CILON-T trial was a prospective, randomized, open-label, multi-center, near-all-comer trial to demonstrate the superiority of triple anti-platelet therapy to dual anti-platelet therapy in reducing 6 months' major adverse cardiovascular/cerebrovascular events, composite of cardiac death, nonfatal myocardial infarction, target lesion revascularization and ischemic stroke. It also tested whether triple anti-platelet therapy is superior to dual anti-platelet therapy in inhibiting platelet reactivity in patients receiving percutaneous coronary intervention with drug-eluting stent. Total 960 patients were randomized to receive either dual anti-platelet therapy or triple anti-platelet therapy for 6 months and also, randomly stratified to either lipophilic statin (atorvastatin) or non-lipophilic statin (rosuvastatin) indefinitely. Secondary endpoints included all components of major adverse cardiovascular/cerebrovascular events, platelet reactivity as assessed by VerifyNow P2Y12 assay, effect of statin on major adverse cardiovascular/cerebrovascular events, bleeding complications, and albumin-to-creatinine ratio to test the nephroprotective effect of cilostazol. Major adverse cardiovascular/cerebrovascular events will also be checked at 1, 2, and 3 years to test the 'legacy' effect of triple anti-platelet therapy that was prescribed for only 6 months after percutaneous coronary intervention.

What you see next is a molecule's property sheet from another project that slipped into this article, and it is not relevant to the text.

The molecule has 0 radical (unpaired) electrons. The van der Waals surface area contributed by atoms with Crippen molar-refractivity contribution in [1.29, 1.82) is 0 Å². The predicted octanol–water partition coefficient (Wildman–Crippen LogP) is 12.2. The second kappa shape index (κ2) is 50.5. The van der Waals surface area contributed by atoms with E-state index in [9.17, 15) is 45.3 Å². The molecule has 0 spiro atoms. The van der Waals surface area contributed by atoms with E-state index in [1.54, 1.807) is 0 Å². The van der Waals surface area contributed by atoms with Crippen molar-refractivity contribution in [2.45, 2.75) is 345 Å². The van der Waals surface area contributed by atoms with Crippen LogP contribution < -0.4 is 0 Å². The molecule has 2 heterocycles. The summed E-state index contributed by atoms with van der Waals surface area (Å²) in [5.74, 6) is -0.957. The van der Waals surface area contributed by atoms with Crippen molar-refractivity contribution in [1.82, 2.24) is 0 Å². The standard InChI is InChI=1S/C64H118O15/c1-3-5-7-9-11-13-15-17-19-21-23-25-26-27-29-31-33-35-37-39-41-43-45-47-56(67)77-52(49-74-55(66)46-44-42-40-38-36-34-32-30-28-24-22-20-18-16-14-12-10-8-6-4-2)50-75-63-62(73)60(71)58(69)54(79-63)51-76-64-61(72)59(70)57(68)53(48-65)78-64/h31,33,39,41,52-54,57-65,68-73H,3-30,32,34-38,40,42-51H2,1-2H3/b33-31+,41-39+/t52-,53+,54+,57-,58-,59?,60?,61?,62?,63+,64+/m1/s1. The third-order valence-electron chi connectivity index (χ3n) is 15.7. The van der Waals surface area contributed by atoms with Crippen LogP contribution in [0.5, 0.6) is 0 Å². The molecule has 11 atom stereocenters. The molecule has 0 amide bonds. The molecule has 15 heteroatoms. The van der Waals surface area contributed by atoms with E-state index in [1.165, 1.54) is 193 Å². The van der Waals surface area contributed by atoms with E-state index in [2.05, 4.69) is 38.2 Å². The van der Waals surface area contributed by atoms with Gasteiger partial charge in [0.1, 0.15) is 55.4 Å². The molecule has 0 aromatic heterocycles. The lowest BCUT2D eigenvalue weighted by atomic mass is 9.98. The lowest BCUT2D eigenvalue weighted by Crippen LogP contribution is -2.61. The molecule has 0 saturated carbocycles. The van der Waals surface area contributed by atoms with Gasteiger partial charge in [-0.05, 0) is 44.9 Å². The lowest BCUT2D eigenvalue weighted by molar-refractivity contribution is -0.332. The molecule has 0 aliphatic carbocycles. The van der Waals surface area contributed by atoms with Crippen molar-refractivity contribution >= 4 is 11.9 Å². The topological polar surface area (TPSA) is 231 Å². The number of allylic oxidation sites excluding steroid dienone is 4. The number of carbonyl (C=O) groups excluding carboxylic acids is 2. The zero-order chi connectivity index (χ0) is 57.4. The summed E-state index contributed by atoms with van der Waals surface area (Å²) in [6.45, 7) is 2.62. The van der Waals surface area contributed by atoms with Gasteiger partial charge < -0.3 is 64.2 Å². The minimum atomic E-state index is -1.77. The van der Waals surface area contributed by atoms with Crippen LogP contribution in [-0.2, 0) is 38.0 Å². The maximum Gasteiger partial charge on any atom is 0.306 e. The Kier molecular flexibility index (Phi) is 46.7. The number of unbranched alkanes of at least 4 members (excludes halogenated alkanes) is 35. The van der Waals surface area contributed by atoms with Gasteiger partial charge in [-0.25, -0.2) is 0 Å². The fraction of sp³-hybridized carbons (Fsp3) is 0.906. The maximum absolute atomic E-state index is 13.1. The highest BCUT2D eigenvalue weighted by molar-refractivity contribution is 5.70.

CILON-T trial will give powerful insight into whether triple anti-platelet therapy is superior to dual anti-platelet therapy in reducing ischemic events and platelet reactivity in the real-world unselected patients treated with drug-eluting stent for coronary heart disease. Also, it will verify the laboratory and clinical significance of drug interaction between lipophilic statin and clopidogrel.
National Institutes of Health Clinical Trials Registry (ClinicalTrials.gov identifier# NCT00776828).